Canadian police investigate Edmonton van and knife attack as terrorism

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The injured officer was released from the hospital Sunday and was expected to make a full recovery, despite having been stabbed several times, Edmonton Police Chief Rod Knecht said.

You have probably heard about last night's terrorist attack in Edmonton.

The recovery of an Islamic State flag from one of the vehicles used in the attacks had led police to pursue the incidents as an act of terrorism.

Late on Saturday, a vehicle crashed into a police barricade near Commonwealth Stadium in Edmonton, after which the driver approached a policeman and stabbed him several times. After crashing, the suspect leaped from the vehicle and began stabbing an officer of the Edmonton Police Service, according to Global News. The attacker then fled, and the officer was taken to hospital. At this time, the conditions of the injured pedestrians are not known.


"Currently, we believe this is an individual who acted alone, although the investigation is in its early stages".

Mr Knecht said the 30-year-old Edmonton man was known to police. "I am deeply concerned and outraged by this tragedy", Trudeau said.

Police say the vehicle swerved at pedestrians at crosswalks throughout the chase. However, the police have not confirmed whether the suspect is in custody yet. It began when a man driving a Chevrolet Malibu crashed through a police barrier associated with a sports event and struck an Edmonton police officer, throwing him 15 feet through the air.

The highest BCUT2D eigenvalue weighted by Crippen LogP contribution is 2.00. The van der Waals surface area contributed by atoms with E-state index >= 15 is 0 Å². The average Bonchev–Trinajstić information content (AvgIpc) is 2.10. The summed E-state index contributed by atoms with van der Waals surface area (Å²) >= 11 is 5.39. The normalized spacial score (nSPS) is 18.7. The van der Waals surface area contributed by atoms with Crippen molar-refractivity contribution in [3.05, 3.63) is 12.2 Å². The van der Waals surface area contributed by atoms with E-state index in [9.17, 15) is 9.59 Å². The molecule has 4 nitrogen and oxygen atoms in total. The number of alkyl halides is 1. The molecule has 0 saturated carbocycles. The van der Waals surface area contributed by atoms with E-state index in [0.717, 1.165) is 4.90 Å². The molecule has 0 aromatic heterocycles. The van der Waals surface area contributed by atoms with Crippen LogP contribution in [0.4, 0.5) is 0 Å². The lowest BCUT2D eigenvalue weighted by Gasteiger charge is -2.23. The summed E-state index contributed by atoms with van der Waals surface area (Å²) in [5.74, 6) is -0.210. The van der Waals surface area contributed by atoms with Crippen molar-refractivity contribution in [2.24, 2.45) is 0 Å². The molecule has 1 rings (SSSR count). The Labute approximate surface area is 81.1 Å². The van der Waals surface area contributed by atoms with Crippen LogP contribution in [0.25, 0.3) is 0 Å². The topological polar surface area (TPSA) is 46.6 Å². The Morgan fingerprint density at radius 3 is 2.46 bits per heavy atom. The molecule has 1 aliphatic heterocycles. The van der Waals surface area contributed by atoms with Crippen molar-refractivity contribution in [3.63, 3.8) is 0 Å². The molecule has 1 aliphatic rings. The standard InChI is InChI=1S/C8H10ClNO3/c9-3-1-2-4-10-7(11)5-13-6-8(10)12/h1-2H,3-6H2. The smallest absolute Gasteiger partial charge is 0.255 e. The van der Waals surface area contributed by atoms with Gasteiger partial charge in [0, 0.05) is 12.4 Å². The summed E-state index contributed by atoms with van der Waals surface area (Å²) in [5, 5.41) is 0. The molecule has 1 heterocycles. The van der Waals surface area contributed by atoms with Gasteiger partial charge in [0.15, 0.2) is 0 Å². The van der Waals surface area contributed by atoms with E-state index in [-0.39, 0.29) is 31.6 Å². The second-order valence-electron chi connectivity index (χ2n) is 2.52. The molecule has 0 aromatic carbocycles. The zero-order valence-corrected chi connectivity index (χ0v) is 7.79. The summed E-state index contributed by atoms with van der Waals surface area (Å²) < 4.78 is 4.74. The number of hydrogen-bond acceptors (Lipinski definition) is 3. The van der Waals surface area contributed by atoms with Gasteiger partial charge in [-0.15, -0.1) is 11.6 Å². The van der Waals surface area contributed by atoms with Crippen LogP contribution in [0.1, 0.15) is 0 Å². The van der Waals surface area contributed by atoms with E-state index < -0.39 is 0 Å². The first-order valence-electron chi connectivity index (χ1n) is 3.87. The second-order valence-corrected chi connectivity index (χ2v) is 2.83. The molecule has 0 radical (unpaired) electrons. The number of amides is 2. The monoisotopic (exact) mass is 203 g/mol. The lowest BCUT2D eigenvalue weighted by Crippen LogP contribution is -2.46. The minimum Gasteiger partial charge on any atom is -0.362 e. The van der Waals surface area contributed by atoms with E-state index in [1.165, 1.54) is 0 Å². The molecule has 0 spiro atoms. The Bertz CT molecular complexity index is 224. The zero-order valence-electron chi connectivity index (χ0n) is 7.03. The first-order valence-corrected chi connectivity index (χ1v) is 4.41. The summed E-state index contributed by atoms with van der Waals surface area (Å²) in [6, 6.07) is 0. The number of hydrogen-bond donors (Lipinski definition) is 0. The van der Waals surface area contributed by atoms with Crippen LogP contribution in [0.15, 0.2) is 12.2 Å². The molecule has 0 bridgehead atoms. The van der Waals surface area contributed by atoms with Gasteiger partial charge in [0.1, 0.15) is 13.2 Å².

Shortly before midnight, a U-Haul truck was pulled over at a drunk-driving checkpoint, where a police officer recognized the name of the driver's license as similar to that of the Malibu's registered owner. He was chased and arrested by police. After police asked for ID, the suspect fled, leading police on a high speed chase downtown.


Goodale's office issued a statement to say the RCMP's Integrated National Security Enforcement Team was working closely with Edmonton police.

Sharif was on a "police watch list", but apparently he wasn't being watched closely enough.

'To the best of our knowledge, this was a lone wolf attack, ' Edmonton Mayor Don Iveson told reporters on Sunday.

"We can not - and will not - let violent extremism take root in our communities".


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